The Digital Public Library of America: Past, Present, and Future

The Houston Public Library is pleased to welcome Dan Cohen, Executive Director of the Digital Public Library of America (DPLA) http://dp.la/ on Wednesday, October 29, from 1:15PM to 2:30PM at the Julia Ideson Building. Dan Cohen is the Founding Executive Director of the DPLA, where he works to further its mission to make the cultural and scientific heritage of humanity available, free of charge, to all. He will be speaking about what the DPLA can provide for the general public, teachers, students, and librarians. 

“The Digital Public Library of America brings together the riches of America’s libraries, archives, and museums, and makes them freely available to the world. It strives to contain the full breadth of human expression, from the written word, to works of art and culture, to records of America’s heritage, to the efforts and data of science. DPLA aims to expand this crucial realm of openly available materials, and make those riches more easily discovered and more widely usable and used.”  Watch the video below to learn more about the DPLA.

The DPLA brings together a network of content and service hubs made up of state and regional libraries across the country. These libraries provide digital objects and related information to the DPLA. As a contributing institution, the Houston Metropolitan Research Center has added more than 3,000 digital objects from the John J. Herrera Papers and The Mexican American Family and Photo Collection to the DPLA through the Portal to Texas History (the service hub for Texas).  This partnership brings greater visibility to the rich and fascinating history of Hispanic and Latino Americans in Houston. 

Below are a few items that highlight the fascinating scope of the Houston Metropolitan Research Center’s collections on the DPLA.

Photograph of the Kido Zapata Trio on stage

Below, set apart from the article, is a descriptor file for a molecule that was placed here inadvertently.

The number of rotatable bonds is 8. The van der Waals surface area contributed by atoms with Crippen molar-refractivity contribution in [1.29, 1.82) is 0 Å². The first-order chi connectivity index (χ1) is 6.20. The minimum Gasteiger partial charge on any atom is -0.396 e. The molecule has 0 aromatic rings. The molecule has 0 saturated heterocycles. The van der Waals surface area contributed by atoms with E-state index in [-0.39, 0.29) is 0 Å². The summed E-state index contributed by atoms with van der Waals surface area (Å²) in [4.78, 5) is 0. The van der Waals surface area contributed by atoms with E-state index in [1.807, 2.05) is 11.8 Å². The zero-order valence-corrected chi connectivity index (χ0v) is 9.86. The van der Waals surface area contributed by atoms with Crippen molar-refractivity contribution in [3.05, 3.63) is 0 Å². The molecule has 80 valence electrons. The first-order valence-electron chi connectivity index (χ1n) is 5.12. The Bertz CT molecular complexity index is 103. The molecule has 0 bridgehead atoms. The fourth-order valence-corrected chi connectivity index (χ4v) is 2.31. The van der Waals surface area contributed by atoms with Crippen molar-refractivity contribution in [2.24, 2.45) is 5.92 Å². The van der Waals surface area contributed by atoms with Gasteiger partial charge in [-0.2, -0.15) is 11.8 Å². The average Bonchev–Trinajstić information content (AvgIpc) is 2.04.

Persistent link to the original item; last accessed October 19, 2014.

Photograph of Leo Tanguma's "The Rebirth of Our Nationality", a mural spanning a building on Canal Street in Houston, Texas.
Persistent link to the original item; last accessed October 19, 2014.

The brightly colored mural depicts multiple figures reaching toward each other. At the top of the mural: "To become aware of our history is to become aware of our singularity." The work was completed in 1973 during the Chicano mural movement.


 

LULAC News bulletin from the John J. Herrera Papers
Persistent link to original item; last accessed October 19, 2014.

Discover more from the Houston Metropolitan Research Center on the DPLA

You can also explore the DPLA through its interactive exhibitions, map, timeline, bookshelf, and apps. Or, if you’d like to dive in and get a sense of the vast array of digital material available on the DPLA, browse the Subjects http://dp.la/subjects pages. Teachers, students, librarians, and the general public will find the DPLA to be an outstanding and useful resource to find digital objects from a diverse array of repositories.

What have you found on the Digital Public Library of America?

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Can't wait to explore more!

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